As part of an increased focus on teens and young adults, the KIDS COUNT® Data Center has added a suite of data on the health and well-being of youth ages 14 to 24. The dataset contains more than 60 indicators on topics ranging from employment, poverty and education to health, mental health, and family and community factors. Many of these indicators are available by race and ethnicity or family nativity, as well, highlighting enduring inequities for youth of color.
This important addition to the KIDS COUNT Data Center comes at a time when the effects of the COVID-19 pandemic threaten to undercut the last decade of economic and academic gains made by youth in America, even though the pre-pandemic progress was uneven across demographic groups and regions. It also comes at a time when youth mental health is reaching a crisis point. Prior to the pandemic, millions of young people already were struggling with mental health issues, such as anxiety, depression and feelings of hopelessness, and recent data indicate that the last two years have exacerbated these challenges for teens and young adults.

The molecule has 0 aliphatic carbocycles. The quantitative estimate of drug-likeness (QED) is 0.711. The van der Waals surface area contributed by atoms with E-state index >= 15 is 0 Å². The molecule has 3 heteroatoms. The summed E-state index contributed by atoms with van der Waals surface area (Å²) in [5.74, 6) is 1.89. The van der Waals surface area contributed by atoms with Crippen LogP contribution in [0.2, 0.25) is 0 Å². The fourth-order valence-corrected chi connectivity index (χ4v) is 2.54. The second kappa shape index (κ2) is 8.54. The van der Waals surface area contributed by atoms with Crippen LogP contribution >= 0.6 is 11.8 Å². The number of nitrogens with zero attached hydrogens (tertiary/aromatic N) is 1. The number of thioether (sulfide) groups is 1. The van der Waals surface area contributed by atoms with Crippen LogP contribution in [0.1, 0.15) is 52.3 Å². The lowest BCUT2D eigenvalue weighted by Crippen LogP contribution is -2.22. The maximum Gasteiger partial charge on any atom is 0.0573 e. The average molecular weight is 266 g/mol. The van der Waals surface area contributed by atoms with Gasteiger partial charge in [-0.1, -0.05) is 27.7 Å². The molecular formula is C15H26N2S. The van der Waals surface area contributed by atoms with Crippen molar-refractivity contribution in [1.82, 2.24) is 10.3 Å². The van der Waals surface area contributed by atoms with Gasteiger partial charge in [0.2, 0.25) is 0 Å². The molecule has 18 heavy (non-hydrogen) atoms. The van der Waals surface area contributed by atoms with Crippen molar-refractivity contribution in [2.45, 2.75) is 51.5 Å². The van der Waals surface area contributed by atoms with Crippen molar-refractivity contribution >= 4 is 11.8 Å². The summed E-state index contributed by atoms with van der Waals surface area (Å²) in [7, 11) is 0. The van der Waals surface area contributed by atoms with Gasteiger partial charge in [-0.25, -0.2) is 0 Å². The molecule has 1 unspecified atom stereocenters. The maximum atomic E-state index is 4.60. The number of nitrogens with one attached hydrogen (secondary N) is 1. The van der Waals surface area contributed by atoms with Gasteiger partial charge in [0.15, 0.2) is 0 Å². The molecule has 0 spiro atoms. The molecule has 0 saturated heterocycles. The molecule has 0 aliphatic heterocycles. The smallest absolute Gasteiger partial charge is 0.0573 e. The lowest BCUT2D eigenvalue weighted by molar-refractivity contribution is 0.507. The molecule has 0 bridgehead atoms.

To help advocates, policymakers, service providers and others understand how youth experiences vary in different regions of the country, the KIDS COUNT data are provided by state and, when available, by territory, city and congressional district.